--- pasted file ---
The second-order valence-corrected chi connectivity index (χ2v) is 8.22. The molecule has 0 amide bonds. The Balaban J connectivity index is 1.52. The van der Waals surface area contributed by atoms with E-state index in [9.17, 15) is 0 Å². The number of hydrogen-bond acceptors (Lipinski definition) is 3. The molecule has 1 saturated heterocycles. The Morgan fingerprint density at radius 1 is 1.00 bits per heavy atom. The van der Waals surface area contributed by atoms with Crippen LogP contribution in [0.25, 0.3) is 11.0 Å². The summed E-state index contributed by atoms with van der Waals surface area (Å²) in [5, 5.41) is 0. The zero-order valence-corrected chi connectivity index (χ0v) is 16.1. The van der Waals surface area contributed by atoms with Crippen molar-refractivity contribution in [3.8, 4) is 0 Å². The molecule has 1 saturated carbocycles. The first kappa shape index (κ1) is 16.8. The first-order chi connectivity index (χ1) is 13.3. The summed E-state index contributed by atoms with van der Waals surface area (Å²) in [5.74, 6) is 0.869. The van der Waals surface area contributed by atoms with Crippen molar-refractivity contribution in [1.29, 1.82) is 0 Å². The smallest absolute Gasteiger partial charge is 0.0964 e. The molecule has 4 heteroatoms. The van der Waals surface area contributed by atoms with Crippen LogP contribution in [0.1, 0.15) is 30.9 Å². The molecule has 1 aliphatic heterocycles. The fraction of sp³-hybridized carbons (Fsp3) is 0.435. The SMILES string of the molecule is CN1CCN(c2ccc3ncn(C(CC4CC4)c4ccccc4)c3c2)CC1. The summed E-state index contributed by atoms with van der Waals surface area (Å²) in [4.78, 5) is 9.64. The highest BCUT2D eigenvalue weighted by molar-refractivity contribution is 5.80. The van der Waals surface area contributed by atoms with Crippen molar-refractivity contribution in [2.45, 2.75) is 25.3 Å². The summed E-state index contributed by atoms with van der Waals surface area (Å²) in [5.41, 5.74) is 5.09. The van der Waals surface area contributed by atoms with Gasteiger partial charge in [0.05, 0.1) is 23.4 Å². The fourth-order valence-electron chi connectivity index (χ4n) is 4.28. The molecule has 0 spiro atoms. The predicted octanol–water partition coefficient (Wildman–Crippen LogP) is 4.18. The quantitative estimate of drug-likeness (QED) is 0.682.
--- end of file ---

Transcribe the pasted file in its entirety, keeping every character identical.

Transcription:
The second-order valence-corrected chi connectivity index (χ2v) is 8.22. The molecule has 0 amide bonds. The Balaban J connectivity index is 1.52. The van der Waals surface area contributed by atoms with E-state index in [9.17, 15) is 0 Å². The number of hydrogen-bond acceptors (Lipinski definition) is 3. The molecule has 1 saturated heterocycles. The Morgan fingerprint density at radius 1 is 1.00 bits per heavy atom. The van der Waals surface area contributed by atoms with Crippen LogP contribution in [0.25, 0.3) is 11.0 Å². The summed E-state index contributed by atoms with van der Waals surface area (Å²) in [5, 5.41) is 0. The zero-order valence-corrected chi connectivity index (χ0v) is 16.1. The van der Waals surface area contributed by atoms with Crippen molar-refractivity contribution in [3.8, 4) is 0 Å². The molecule has 1 saturated carbocycles. The first kappa shape index (κ1) is 16.8. The first-order chi connectivity index (χ1) is 13.3. The summed E-state index contributed by atoms with van der Waals surface area (Å²) in [5.74, 6) is 0.869. The van der Waals surface area contributed by atoms with Crippen molar-refractivity contribution in [1.29, 1.82) is 0 Å². The smallest absolute Gasteiger partial charge is 0.0964 e. The molecule has 4 heteroatoms. The van der Waals surface area contributed by atoms with Crippen LogP contribution in [0.1, 0.15) is 30.9 Å². The molecule has 1 aliphatic heterocycles. The fraction of sp³-hybridized carbons (Fsp3) is 0.435. The SMILES string of the molecule is CN1CCN(c2ccc3ncn(C(CC4CC4)c4ccccc4)c3c2)CC1. The summed E-state index contributed by atoms with van der Waals surface area (Å²) in [4.78, 5) is 9.64. The highest BCUT2D eigenvalue weighted by molar-refractivity contribution is 5.80. The van der Waals surface area contributed by atoms with Crippen molar-refractivity contribution in [2.45, 2.75) is 25.3 Å². The summed E-state index contributed by atoms with van der Waals surface area (Å²) in [5.41, 5.74) is 5.09. The van der Waals surface area contributed by atoms with Gasteiger partial charge in [0.05, 0.1) is 23.4 Å². The fourth-order valence-electron chi connectivity index (χ4n) is 4.28. The molecule has 0 spiro atoms. The predicted octanol–water partition coefficient (Wildman–Crippen LogP) is 4.18. The quantitative estimate of drug-likeness (QED) is 0.682.